Archive for the ‘college counseling’ Category

Is Your High School Graduate Ready to Transition to College?

May 23, 2019

Soon after students graduate from high school, it is important to begin the “transition to college” conversations with your teens to help them better acclimate to this new experience. It is not just the academic changes they will encounter, but more importantly an opportunity to discuss what they will need to do in order to have a successful transition.

As a college admissions consultant, I make an appointment with each student to discuss time management, financial matters and getting off on the right start. I know that many students are academically prepared, but the college schedule is usually dramatically different from what they are used to in high school. They need to learn where and when to study and understand the expectations of their college professors. They also need to know where to go if they need academic help.

New college students need to understand how to handle their finances and learn the basics of financial literacy so that their credit remains good and they do not get into problems involving money. Most importantly, students need to be responsible with credit cards and realize how easy it is to go into debt by charging items and not paying off the balance. Too many credit companies prey on college students.

As a independent college consultant, I like to pay special attention to safety on a college campus and helping students do everything they can to use the necessary precautions. I think every student needs to understand how drinking and drugs can be the road to disaster. I emphasize, especially with the young women, that they come together and leave together when attending a party or event, watch their drinks and never leave them unattended, and be very cautious when walking on a campus at night.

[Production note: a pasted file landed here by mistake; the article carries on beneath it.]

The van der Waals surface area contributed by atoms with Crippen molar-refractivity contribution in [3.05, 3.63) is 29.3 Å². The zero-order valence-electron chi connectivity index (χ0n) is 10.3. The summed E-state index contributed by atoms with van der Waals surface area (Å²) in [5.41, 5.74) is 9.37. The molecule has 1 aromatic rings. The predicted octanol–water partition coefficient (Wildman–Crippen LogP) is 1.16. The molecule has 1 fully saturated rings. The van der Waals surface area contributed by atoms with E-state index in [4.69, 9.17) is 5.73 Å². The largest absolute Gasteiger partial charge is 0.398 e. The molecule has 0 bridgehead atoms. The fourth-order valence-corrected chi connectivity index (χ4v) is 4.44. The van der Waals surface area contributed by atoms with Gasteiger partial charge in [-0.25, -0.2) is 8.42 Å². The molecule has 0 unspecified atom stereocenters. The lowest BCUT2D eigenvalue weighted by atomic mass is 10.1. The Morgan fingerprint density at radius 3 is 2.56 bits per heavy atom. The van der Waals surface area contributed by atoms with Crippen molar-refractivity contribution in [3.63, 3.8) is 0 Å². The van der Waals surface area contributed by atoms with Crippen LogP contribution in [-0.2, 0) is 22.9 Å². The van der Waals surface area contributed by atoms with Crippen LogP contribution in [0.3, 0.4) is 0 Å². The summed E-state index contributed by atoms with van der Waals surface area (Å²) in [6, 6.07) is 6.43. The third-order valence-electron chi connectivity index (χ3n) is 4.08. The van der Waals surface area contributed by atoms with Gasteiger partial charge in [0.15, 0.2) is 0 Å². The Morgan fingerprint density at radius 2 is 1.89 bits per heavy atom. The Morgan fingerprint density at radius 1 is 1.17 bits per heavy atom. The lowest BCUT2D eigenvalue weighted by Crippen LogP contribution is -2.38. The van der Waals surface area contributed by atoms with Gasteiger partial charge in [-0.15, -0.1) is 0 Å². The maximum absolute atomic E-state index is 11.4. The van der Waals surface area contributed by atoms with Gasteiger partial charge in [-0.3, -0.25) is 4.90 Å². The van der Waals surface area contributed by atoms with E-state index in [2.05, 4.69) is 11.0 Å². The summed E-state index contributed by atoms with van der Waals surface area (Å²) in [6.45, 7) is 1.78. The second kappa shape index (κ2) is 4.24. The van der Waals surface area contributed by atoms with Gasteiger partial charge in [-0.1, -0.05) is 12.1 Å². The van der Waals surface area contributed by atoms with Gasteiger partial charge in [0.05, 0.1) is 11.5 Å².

Since mental health is such a big issue on college campuses, I emphasize to every student how important it is to get help if they feel anxious, depressed or suicidal. Students should know where to go on the college campus to get the assistance they need and not wait and hope things will get better. They also need to tell their parents how they are feeling so that their parents can intervene if necessary.

These are just a few of the “transition to college” talks to have with your student. They need not be long, but they do need to be discussed. I think if parents begin these conversations during the summer, students will feel more confident as they begin their college experience.

College Direction meets with high school graduates and their parents to have the “transition to college” conversation. Call 303-692-1918 if you are interested. Sometimes students respond better to a college consultant because I am not their parent.

accomplishment ceremony education graduation

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Who Cares about College Rankings?

November 8, 2018